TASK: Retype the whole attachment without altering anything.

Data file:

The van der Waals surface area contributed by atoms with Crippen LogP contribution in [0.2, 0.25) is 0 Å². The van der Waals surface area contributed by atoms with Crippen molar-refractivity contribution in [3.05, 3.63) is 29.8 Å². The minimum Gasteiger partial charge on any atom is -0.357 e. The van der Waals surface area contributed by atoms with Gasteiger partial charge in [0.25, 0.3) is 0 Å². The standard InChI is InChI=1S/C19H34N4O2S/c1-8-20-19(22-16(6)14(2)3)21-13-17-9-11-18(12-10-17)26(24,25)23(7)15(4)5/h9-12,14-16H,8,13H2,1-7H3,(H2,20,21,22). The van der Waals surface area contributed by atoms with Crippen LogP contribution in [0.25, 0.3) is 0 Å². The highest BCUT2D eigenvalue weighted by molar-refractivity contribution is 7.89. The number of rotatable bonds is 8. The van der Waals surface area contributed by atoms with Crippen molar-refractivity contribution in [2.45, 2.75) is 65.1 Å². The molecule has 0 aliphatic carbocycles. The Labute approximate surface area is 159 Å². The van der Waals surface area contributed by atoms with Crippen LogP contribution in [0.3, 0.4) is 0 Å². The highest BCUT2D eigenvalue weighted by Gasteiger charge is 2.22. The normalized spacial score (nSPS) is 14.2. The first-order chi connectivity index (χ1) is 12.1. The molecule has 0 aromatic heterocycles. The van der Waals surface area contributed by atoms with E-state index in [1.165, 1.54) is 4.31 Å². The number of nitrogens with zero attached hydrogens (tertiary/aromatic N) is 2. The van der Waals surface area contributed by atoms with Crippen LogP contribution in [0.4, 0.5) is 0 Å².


The van der Waals surface area contributed by atoms with Crippen LogP contribution in [0.2, 0.25) is 0 Å². The van der Waals surface area contributed by atoms with Crippen molar-refractivity contribution in [3.05, 3.63) is 29.8 Å². The minimum Gasteiger partial charge on any atom is -0.357 e. The van der Waals surface area contributed by atoms with Gasteiger partial charge in [0.25, 0.3) is 0 Å². The standard InChI is InChI=1S/C19H34N4O2S/c1-8-20-19(22-16(6)14(2)3)21-13-17-9-11-18(12-10-17)26(24,25)23(7)15(4)5/h9-12,14-16H,8,13H2,1-7H3,(H2,20,21,22). The van der Waals surface area contributed by atoms with Crippen LogP contribution in [0.25, 0.3) is 0 Å². The highest BCUT2D eigenvalue weighted by molar-refractivity contribution is 7.89. The number of rotatable bonds is 8. The van der Waals surface area contributed by atoms with Crippen molar-refractivity contribution in [2.45, 2.75) is 65.1 Å². The molecule has 0 aliphatic carbocycles. The Labute approximate surface area is 159 Å². The van der Waals surface area contributed by atoms with Crippen LogP contribution in [0.3, 0.4) is 0 Å². The highest BCUT2D eigenvalue weighted by Gasteiger charge is 2.22. The normalized spacial score (nSPS) is 14.2. The first-order chi connectivity index (χ1) is 12.1. The molecule has 0 aromatic heterocycles. The van der Waals surface area contributed by atoms with E-state index in [1.165, 1.54) is 4.31 Å². The number of nitrogens with zero attached hydrogens (tertiary/aromatic N) is 2. The van der Waals surface area contributed by atoms with Crippen LogP contribution in [0.4, 0.5) is 0 Å².